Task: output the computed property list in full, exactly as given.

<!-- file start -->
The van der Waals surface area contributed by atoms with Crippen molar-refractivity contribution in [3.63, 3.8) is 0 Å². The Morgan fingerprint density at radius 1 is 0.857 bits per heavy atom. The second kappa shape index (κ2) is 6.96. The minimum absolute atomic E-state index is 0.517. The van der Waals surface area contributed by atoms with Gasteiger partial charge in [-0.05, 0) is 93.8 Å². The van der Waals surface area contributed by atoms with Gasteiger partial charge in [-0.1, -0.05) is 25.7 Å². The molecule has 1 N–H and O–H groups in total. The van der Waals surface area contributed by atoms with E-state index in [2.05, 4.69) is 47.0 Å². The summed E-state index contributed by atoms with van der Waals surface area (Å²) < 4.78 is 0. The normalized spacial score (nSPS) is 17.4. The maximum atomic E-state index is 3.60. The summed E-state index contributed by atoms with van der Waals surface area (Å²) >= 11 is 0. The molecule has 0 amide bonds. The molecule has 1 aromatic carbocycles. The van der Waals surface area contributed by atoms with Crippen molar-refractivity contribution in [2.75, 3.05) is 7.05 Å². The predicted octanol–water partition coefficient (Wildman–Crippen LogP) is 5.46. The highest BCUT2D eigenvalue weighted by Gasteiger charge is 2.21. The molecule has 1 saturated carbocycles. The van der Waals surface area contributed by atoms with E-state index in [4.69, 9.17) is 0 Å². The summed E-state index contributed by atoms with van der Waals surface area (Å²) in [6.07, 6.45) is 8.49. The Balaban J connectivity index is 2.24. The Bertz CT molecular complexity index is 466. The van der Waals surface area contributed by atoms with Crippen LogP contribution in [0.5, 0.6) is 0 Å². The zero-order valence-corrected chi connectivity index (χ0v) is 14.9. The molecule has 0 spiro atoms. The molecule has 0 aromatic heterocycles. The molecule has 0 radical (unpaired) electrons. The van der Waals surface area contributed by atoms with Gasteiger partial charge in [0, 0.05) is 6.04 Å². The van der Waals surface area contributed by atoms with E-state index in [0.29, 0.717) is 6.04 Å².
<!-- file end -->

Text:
The van der Waals surface area contributed by atoms with Crippen molar-refractivity contribution in [3.63, 3.8) is 0 Å². The Morgan fingerprint density at radius 1 is 0.857 bits per heavy atom. The second kappa shape index (κ2) is 6.96. The minimum absolute atomic E-state index is 0.517. The van der Waals surface area contributed by atoms with Gasteiger partial charge in [-0.05, 0) is 93.8 Å². The van der Waals surface area contributed by atoms with Gasteiger partial charge in [-0.1, -0.05) is 25.7 Å². The molecule has 1 N–H and O–H groups in total. The van der Waals surface area contributed by atoms with E-state index in [2.05, 4.69) is 47.0 Å². The summed E-state index contributed by atoms with van der Waals surface area (Å²) < 4.78 is 0. The normalized spacial score (nSPS) is 17.4. The maximum atomic E-state index is 3.60. The summed E-state index contributed by atoms with van der Waals surface area (Å²) >= 11 is 0. The molecule has 0 amide bonds. The molecule has 1 aromatic carbocycles. The van der Waals surface area contributed by atoms with Crippen molar-refractivity contribution in [2.75, 3.05) is 7.05 Å². The predicted octanol–water partition coefficient (Wildman–Crippen LogP) is 5.46. The highest BCUT2D eigenvalue weighted by Gasteiger charge is 2.21. The molecule has 1 saturated carbocycles. The van der Waals surface area contributed by atoms with E-state index in [4.69, 9.17) is 0 Å². The summed E-state index contributed by atoms with van der Waals surface area (Å²) in [6.07, 6.45) is 8.49. The Balaban J connectivity index is 2.24. The Bertz CT molecular complexity index is 466. The van der Waals surface area contributed by atoms with Crippen LogP contribution in [0.5, 0.6) is 0 Å². The zero-order valence-corrected chi connectivity index (χ0v) is 14.9. The molecule has 0 spiro atoms. The molecule has 0 aromatic heterocycles. The molecule has 0 radical (unpaired) electrons. The van der Waals surface area contributed by atoms with Gasteiger partial charge in [0, 0.05) is 6.04 Å². The van der Waals surface area contributed by atoms with E-state index in [0.29, 0.717) is 6.04 Å².